Azure IoT Operations Data Processor Pipelines: Unlocking Efficiency in the Industrial Metaverse

Maho Pacheco

Picture this: the hum of machinery, the scent of freshly manufactured goods, the symphony of gears in motion with robotic arms dancing alongside traditional assembly lines.

Stepping into a manufacturing facility is like entering a world where innovation meets reality. That is what our team saw firsthand — we were lucky enough to be able to immerse ourselves in one of our customer’s factories, explore the intersection of technology and industry, and delve into processing data at the edge with Azure IoT Operations Preview.

The modern manufacturing landscape is evolving. One key player in this progression is Azure IoT Operations, a new IoT platform announced at Microsoft Ignite 2023. This industrial metaverse solution transforms physical operations from the cloud to the edge.

As our team ventured into the bustling noise of a manufacturing line, one thing became abundantly clear: at its core lies the need for efficient data processing. Data collected from the devices drives decisions, actions and operations. Moreover, data, efficiently processed at the edge, has the power to improve the overall performance of the manufacturing line.

Azure IoT Operations provides a core module for such operation: AIO Data Processor pipelines.

Armed with a trove of insights and a clear scenario in mind, we decided to implement two key values from the Overall Equipment Effectiveness (OEE) standard: “Machine Status” and “Total Counter”.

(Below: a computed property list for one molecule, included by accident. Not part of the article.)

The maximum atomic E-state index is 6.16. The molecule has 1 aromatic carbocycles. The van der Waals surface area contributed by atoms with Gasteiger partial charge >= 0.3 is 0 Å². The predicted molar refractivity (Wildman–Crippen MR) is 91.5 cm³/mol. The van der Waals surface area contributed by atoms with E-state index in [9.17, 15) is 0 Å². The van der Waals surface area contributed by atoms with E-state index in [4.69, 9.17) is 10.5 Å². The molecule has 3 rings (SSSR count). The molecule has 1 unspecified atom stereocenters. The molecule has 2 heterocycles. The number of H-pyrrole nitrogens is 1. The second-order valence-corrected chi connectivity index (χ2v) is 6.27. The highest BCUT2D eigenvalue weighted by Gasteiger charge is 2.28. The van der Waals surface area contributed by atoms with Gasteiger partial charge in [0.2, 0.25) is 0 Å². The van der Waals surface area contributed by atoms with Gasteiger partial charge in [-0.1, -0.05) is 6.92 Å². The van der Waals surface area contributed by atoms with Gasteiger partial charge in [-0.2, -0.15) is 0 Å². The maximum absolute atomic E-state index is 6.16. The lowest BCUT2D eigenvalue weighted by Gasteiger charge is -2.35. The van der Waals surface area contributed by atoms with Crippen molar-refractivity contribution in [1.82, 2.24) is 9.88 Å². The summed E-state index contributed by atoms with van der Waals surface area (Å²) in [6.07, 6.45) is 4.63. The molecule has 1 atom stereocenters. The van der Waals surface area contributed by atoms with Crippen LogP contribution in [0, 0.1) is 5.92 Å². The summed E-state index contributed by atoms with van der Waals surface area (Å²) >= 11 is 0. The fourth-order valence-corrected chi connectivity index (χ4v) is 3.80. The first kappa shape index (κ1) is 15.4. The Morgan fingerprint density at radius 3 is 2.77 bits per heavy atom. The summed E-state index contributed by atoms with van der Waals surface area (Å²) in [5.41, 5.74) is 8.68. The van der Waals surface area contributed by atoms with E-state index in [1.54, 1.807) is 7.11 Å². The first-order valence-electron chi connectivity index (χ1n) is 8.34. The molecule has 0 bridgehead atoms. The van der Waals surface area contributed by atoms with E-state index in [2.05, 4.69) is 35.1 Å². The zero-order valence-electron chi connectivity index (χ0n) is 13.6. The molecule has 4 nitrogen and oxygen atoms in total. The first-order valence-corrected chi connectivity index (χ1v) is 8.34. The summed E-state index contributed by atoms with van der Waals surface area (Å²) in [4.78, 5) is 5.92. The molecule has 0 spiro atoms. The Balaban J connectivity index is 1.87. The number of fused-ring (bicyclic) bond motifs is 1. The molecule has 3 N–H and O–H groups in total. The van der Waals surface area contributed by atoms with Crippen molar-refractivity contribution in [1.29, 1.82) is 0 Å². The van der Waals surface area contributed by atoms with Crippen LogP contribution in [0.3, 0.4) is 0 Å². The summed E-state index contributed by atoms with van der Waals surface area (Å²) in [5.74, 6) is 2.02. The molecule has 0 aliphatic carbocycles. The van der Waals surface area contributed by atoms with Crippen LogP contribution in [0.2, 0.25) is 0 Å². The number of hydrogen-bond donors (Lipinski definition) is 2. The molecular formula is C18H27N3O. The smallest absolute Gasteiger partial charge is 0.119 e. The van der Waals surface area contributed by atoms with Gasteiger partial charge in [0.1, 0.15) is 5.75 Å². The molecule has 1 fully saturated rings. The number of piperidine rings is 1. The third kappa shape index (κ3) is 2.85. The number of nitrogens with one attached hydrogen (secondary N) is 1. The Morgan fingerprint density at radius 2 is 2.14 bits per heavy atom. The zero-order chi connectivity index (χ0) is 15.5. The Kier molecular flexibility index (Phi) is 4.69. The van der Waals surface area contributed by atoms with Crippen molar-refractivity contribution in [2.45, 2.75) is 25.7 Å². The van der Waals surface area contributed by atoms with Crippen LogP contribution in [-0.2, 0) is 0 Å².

OEE serves as a crucial performance metric used in manufacturing industries to assess the efficiency and productivity of equipment or machinery. It provides insights into how effectively equipment is being used to produce high-quality products.

Given this, we naturally wondered: Could AIO Data Processor Pipelines handle such a scenario? What challenges might we encounter? What friction points could arise? Despite AIO being in public preview, with a wave of enhancements expected before General Availability, we felt it was important to share some of our early insights in this post.

Processing Data with jq

Let’s dive into the backbone of the data processing: jq. Data Processor pipelines offer jq as a simple yet powerful way to process the payloads that usually arrive from OPC UA Servers in JSON format. OPC UA (OPC Unified Architecture) is a standard developed by the OPC Foundation. A jq program then operates as a “filter”, taking an input and generating an output. It comes equipped with built-in filters for tasks such as extracting a specific field from an object or converting a number to a string.

AIO Data Processor pipelines are divided in stages, where each stage could be a filter, transformation, or HTTP request. These are our takeaways from using jq for specifically the filter and transformation stages:


  • Performance. Written in C, so even complex or large array scans happen in a very short time.
  • Powerful. We did not find any scenario where jq could not handle the transformation.
  • Simple. Jq is simple and cross-platform, you can test and validate jq expressions easily in a command-line or playground.


  • Learning curve. Grasping jq involves more than just knowing syntax. It requires considerable effort to learn how jq processes, transforms, and understands an input.